Responding to School Health Crises: Students with Chronic Health Conditions May Need Monitoring on a Daily Basis and Assistance with Health Emergencies

By Gomes, Patricia; Smith, Mary | Leadership, March-April 2007 | Go to article overview

Responding to School Health Crises: Students with Chronic Health Conditions May Need Monitoring on a Daily Basis and Assistance with Health Emergencies


Gomes, Patricia, Smith, Mary, Leadership


Today's school administrators face an increasing array of duties. One of the potentially most serious responsibilities is student health services. It is estimated that 20 percent to 30 percent of all school-aged children in the United States have a health condition that may require monitoring.

One out of five students could have an asthma emergency; an increased number of diabetic students need assistance with blood sugar monitoring, carbohydrate counting and possible insulin administration at school; and students with severe allergies may need assistance with emergency epinephrine injections if exposed to shellfish, peanuts or other allergens.

Students with chronic health conditions may need specialized treatments during the school day, special diets at lunch, have activity limitations or need to be monitored for special behavioral or health emergencies. The speed and accuracy with which teachers, office staff and ultimately the site administrator respond to a student health crisis has far-reaching implications.

Monitoring students with chronic health conditions is the traditional role of the school health nurse, but due to high student/school nurse ratios, school nurses are often not available to monitor chronically ill students on a daily basis or to assist with normal health emergencies.

According to a survey by the California School Nurse Association, untrained and unsupervised staff administer first aid and medications to students in 83 percent of California schools. School districts face legal, financial and administrative issues when staff members perform medical procedures without proper training.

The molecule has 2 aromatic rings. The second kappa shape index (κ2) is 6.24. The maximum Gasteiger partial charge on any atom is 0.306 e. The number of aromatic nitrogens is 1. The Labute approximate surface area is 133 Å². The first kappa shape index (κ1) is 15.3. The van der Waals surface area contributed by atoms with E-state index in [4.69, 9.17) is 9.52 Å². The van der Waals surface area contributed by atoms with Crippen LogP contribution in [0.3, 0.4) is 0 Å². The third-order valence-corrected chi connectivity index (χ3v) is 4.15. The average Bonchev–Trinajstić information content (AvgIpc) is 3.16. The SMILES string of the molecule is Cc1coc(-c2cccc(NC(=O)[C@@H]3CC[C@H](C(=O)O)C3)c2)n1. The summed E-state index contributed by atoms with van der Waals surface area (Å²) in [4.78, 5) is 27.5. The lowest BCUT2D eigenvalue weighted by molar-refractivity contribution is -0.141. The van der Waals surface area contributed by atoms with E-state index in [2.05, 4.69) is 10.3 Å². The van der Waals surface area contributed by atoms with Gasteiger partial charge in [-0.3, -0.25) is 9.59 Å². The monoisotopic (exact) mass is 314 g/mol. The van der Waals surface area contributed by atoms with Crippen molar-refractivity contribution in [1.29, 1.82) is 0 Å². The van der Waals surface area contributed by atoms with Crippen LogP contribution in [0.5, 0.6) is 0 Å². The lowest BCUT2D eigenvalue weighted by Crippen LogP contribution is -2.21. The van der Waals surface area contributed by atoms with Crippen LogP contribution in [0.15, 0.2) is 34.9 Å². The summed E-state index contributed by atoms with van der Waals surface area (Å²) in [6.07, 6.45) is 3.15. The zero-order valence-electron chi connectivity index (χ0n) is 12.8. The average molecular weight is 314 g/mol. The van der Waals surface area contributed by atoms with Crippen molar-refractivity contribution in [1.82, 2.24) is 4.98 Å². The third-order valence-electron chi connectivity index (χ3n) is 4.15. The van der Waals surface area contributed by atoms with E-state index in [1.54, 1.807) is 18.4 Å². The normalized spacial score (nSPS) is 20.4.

The courts have repeatedly found school districts responsible for training staff about asthma recognition, use of asthma medications, and procedures when an asthma emergency occurs. Other conditions with life-threatening potential include seizures, diabetic coma caused by low blood sugar, and severe allergic reactions to things such as bees and peanuts. All of these conditions may necessitate the administration of emergency injections or medications by school personnel before calling 911.

Most CPR/first aid programs do not provide information on monitoring students with chronic health conditions. In California, few administrative programs provide any health-related information. Educators who work in the classroom may not know current first aid practices unless site administrators have incorporated them into the school's staff development programs.

Survey says teachers unprepared

A survey of 60 new teachers in a medium-sized school district in California found that 71 percent of beginning teachers had students with chronic health conditions in their classrooms, with asthma the No. 1 condition identified. In addition, 20 percent of teachers said they had experienced a medical emergency in the classroom, but only 35 percent felt prepared to monitor students with the potential for health emergencies.

The teachers overwhelmingly said they needed information on health-related issues beyond what was covered in their teacher education programs. To address the problem, the district instituted a unique, three-pronged approach to health emergency training. Components included developing an Emergency Protocols Handbook to serve as a resource and training guide, instituting a new hire orientation in health areas for all new district staff, and establishing a no-cost CPR and first aid certification program for all school site staff as part of professional development.

The Emergency Protocols Manual

The first step was to determine what health information the district felt all school personnel needed to know. After reviewing the types of health conditions commonly seen in the school setting, district nurses wrote an Emergency Protocols Handbook that would become the basis for professional development at individual schools and the foundation for the new hire orientation. …

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